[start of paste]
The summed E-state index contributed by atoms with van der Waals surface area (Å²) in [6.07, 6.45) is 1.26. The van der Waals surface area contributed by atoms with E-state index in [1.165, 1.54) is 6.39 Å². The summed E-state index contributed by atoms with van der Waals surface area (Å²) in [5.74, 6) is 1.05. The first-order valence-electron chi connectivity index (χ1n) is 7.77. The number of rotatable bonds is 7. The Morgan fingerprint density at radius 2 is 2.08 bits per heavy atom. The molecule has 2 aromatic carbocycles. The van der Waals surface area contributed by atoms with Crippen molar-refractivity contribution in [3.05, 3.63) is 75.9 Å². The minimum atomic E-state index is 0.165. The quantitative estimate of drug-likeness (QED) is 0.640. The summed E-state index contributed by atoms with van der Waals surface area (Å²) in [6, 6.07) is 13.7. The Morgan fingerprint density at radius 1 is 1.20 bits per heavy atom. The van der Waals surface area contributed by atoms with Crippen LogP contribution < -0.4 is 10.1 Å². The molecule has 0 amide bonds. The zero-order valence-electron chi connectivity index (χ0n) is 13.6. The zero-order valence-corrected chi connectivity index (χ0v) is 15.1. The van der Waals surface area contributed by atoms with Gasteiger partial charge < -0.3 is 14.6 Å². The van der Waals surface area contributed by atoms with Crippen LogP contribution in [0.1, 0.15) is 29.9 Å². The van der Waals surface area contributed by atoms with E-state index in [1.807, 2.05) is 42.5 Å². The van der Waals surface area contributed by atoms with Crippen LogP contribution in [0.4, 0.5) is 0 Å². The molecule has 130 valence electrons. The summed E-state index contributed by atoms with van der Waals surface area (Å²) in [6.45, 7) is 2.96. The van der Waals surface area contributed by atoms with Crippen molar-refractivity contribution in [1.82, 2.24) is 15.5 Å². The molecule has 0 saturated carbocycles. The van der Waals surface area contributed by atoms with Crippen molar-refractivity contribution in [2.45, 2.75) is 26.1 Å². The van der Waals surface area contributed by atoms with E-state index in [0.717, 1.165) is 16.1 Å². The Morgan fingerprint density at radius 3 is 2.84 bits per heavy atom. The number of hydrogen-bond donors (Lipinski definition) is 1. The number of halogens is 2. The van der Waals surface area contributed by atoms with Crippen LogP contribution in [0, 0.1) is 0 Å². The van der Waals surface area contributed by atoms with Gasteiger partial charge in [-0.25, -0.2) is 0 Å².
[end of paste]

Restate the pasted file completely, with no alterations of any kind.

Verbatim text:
The summed E-state index contributed by atoms with van der Waals surface area (Å²) in [6.07, 6.45) is 1.26. The van der Waals surface area contributed by atoms with E-state index in [1.165, 1.54) is 6.39 Å². The summed E-state index contributed by atoms with van der Waals surface area (Å²) in [5.74, 6) is 1.05. The first-order valence-electron chi connectivity index (χ1n) is 7.77. The number of rotatable bonds is 7. The Morgan fingerprint density at radius 2 is 2.08 bits per heavy atom. The molecule has 2 aromatic carbocycles. The van der Waals surface area contributed by atoms with Crippen molar-refractivity contribution in [3.05, 3.63) is 75.9 Å². The minimum atomic E-state index is 0.165. The quantitative estimate of drug-likeness (QED) is 0.640. The summed E-state index contributed by atoms with van der Waals surface area (Å²) in [6, 6.07) is 13.7. The Morgan fingerprint density at radius 1 is 1.20 bits per heavy atom. The van der Waals surface area contributed by atoms with Crippen LogP contribution < -0.4 is 10.1 Å². The molecule has 0 amide bonds. The zero-order valence-electron chi connectivity index (χ0n) is 13.6. The zero-order valence-corrected chi connectivity index (χ0v) is 15.1. The van der Waals surface area contributed by atoms with Gasteiger partial charge < -0.3 is 14.6 Å². The van der Waals surface area contributed by atoms with Crippen LogP contribution in [0.1, 0.15) is 29.9 Å². The van der Waals surface area contributed by atoms with E-state index in [1.807, 2.05) is 42.5 Å². The van der Waals surface area contributed by atoms with Crippen LogP contribution in [0.4, 0.5) is 0 Å². The molecule has 130 valence electrons. The summed E-state index contributed by atoms with van der Waals surface area (Å²) in [6.45, 7) is 2.96. The van der Waals surface area contributed by atoms with Crippen molar-refractivity contribution in [1.82, 2.24) is 15.5 Å². The molecule has 0 saturated carbocycles. The van der Waals surface area contributed by atoms with Crippen molar-refractivity contribution in [2.45, 2.75) is 26.1 Å². The van der Waals surface area contributed by atoms with E-state index in [0.717, 1.165) is 16.1 Å². The Morgan fingerprint density at radius 3 is 2.84 bits per heavy atom. The number of hydrogen-bond donors (Lipinski definition) is 1. The number of halogens is 2. The van der Waals surface area contributed by atoms with Crippen LogP contribution in [0, 0.1) is 0 Å². The van der Waals surface area contributed by atoms with Gasteiger partial charge in [-0.25, -0.2) is 0 Å².